A {Christmas} Thought to Start Your Week: Holding the Christmas Spirit Too Tightly by Lizzy G.

My grandma called up my dad in May and said “Do you know what a ‘Macbook Pro’ is? Do I want it?” She’d won a brand-spiffin-new, sleek 13 inch from a radio station to which she donates. My dad said “YES.” And in a roundabout way, I ended up with this Macbook Pro for Christmas. Good gift. Great gift. Hallelujah, it’s a laptop I would never have dreamed of having.  I was speechless for several minutes in shock. All the opened presents lay between pieces of furniture and my family members. It was 11:00 am. Of course, the biggest present, and the most time-consuming one, has to be opened last.I had a thought about this laptop that I took hold of before it got away. My thought was “Oh good, I have a present that will make Christmas last beyond today. I have something I can keep on enjoying after all this is over.” The shady little thought lying beneath that one went something like: “Oooh, a gift I can delight in. A way not to be disappointed by this Christmas. A way to fill the void.”

After this sneaky thought was captured out in the open, I was pretty confused. Why would I need to have a way to fill the void? I don’t have a void!

But I’ve noticed that the more tightly I hold on to my Christmas, and the higher the expectations I place on this season, the more I begin to celebrate Christmas incorrectly. A void begins to open.

Obviously, God is involved here. Let me try to explain. I got cold water in the face at Christmas this year because I had to play a role that was less childish and more grown up. I was expected to contribute more in terms of stocking stuffers, stayed up way after midnight Christmas Eve, pretty much saw my parents playing Santa (placing the presents under the Christmas tree), and even wrote a note from Santa to my dad on the same stationary which he always uses to write Santa’s notes to me.  I was upset. I didn’t want to grow up. I didn’t want to let go of Christmas traditions. I will never say aloud that Santa Claus is not real. As is a theme quote in The Polar Express, I didn’t want the magic to end.

Friends, there is a difference between Santa magic and Jesus TRUTH. Regrettably, I looked in the wrong places for significance this Christmas. I wanted to celebrate Santa, tree decorating, and cheesy Christmas movies on Lifetime and Hallmark before celebrating that Christ came. I made the classic mistake. I relied on a new laptop to gain more Christmas happiness instead of on Christ who came once to give us a joy that lasts forever.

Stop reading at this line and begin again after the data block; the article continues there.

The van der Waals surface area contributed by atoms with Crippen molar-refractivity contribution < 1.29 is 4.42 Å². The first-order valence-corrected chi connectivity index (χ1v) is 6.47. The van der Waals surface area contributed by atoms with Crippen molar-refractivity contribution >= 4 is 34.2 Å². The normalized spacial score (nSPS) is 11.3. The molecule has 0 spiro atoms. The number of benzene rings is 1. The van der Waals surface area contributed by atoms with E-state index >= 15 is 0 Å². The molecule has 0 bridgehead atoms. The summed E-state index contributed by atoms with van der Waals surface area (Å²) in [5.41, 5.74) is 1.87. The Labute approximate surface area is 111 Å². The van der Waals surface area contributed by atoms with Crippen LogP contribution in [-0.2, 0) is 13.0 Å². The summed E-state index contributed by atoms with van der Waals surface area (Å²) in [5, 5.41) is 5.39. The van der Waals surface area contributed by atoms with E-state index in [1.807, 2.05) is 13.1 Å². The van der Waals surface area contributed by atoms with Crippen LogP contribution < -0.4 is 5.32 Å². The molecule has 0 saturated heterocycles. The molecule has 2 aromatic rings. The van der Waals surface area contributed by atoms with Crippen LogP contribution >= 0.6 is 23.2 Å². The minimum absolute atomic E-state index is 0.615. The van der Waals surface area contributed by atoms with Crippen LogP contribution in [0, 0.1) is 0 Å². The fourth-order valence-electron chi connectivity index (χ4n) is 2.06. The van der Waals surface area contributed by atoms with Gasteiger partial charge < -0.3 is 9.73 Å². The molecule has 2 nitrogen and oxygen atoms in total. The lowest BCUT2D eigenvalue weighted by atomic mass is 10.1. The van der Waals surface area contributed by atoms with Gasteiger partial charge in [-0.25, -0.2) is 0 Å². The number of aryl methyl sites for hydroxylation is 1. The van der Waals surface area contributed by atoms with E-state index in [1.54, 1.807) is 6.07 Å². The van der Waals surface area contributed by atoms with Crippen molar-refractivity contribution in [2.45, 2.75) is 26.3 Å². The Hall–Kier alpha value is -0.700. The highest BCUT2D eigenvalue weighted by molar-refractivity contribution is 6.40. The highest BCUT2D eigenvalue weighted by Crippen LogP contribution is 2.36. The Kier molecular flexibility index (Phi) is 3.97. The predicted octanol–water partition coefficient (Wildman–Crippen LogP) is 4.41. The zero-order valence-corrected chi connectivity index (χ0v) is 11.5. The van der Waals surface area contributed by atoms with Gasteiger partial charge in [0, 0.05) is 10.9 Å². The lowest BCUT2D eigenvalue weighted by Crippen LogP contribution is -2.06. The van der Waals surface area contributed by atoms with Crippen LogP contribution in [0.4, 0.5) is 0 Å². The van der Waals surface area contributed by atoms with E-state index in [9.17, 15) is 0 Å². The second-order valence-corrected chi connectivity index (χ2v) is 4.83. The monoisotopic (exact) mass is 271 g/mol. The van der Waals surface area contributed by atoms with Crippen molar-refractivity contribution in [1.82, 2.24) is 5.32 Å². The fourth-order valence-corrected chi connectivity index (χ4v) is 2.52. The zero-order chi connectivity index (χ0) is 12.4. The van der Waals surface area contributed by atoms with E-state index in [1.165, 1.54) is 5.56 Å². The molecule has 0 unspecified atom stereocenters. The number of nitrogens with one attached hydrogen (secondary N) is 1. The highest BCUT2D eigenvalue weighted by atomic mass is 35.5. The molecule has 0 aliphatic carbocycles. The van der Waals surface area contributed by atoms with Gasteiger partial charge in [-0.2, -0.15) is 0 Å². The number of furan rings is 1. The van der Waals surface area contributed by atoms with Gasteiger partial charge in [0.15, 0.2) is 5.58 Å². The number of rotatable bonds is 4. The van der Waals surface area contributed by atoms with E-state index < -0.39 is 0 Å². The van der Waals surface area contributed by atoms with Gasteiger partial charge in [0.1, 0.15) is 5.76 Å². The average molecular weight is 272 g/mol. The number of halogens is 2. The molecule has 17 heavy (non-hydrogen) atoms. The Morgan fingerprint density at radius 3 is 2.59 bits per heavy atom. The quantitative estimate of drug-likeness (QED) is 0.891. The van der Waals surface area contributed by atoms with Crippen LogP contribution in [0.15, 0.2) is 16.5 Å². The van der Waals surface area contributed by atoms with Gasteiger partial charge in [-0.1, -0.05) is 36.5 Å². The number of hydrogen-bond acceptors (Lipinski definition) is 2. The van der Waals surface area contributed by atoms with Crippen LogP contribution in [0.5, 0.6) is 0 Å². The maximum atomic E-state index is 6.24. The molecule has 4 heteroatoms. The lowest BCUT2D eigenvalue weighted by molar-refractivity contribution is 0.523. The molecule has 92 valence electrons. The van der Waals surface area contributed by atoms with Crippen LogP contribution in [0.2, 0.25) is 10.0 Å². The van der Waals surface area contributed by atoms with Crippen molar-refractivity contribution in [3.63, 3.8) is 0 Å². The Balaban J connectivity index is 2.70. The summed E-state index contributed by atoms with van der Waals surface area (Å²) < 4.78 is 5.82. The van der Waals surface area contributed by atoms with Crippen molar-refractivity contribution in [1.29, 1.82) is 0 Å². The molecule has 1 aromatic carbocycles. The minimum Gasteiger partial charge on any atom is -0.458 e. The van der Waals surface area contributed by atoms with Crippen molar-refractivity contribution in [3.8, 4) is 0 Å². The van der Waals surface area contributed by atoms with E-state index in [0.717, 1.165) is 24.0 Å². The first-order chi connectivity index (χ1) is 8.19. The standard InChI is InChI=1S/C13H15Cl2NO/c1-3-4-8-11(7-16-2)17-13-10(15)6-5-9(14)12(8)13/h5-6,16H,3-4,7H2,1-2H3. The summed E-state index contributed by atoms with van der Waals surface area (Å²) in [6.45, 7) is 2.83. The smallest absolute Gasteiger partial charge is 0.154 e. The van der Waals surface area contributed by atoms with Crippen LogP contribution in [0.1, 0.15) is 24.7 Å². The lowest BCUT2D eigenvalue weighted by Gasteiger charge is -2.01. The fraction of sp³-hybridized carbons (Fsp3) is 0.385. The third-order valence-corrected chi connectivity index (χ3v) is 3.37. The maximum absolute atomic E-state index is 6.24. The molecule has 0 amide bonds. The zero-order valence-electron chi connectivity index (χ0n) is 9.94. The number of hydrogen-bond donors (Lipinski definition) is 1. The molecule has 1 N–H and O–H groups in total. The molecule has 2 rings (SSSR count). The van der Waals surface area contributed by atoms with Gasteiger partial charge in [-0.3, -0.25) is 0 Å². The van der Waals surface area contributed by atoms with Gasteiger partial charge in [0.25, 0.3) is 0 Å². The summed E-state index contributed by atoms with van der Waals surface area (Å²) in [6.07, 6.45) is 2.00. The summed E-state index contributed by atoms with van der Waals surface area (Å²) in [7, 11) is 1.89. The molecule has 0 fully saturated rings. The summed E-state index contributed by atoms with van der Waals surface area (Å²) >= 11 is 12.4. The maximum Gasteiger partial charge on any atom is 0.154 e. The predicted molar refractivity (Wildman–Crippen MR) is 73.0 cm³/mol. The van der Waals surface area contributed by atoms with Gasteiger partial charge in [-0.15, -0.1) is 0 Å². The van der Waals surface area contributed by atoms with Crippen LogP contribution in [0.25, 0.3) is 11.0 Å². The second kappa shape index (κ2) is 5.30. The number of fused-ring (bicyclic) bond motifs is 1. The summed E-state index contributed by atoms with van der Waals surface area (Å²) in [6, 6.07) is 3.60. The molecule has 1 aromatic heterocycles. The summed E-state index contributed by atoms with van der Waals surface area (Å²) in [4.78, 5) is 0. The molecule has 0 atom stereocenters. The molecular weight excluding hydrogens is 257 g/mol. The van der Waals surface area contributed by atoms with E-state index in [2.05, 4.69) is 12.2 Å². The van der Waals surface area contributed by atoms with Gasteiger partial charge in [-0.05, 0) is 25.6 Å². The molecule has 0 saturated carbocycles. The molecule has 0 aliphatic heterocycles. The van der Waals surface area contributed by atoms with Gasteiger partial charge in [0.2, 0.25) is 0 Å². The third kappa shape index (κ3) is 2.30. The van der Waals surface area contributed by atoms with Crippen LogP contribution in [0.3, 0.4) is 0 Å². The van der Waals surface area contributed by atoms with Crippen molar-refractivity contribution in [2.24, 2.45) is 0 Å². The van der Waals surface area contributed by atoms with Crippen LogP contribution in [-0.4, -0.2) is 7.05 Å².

If we celebrate Christmas for the right reasons, the joy we find at Christmas will continue in much greater ways, all year long.

Christ came. We celebrate his coming as a beginning. A few years after he arrived on earth, he died for our sins. He came to this earth with death as a mid-life goal. He came to restore what has been broken. He came to destroy sin. He came to give us new life purpose. He came to stand as the intercessor, and to give us hope that our failures will be forgiven. He came to draw us into the relationship. He came to fulfill the new covenant. He came for God’s glory.

If you’re more excited about eggnog than the above truths, something is very wrong. When I get excited about Jesus, the need for a long-term Christmas gift becomes obsolete. Christmas becomes a starting point; it’s the runway for the plane that carries my joy through the rest of winter, spring, summer, and fall. Jesus didn’t come to earth to give you seasonal salvation. It lasts all year long.

I find that hope in Christ inspires in me a much better version of “Christmas spirit” than the one the movie characters that we try so desperately to discover and hold on to. It is nice to know, too, that the cheery feeling will be with me in July and forever.

It’s now a half a week after Christmas, and I love my Macbook Pro, but my enjoyment of it doesn’t hide from me the fact that over this vacation, my relationship with God needs the most attention. And as I settle in to watch the last of the sappy Christmas films we have recorded on the TV, I breathe a sigh of relief that my mortal void is filled with the Holy Spirit and not by worthless plot-lines on the Hallmark channel and fancy electronic gifts.


Lizzy is an ex-East Asia mk who is now finishing high school in Athens, Georgia, USA. She enjoys band, drama, chorus, and art; old musicals, pasta, and those good old Africa mission trips. She has written sporadically and erratically for NOTW since its debut in 2009.


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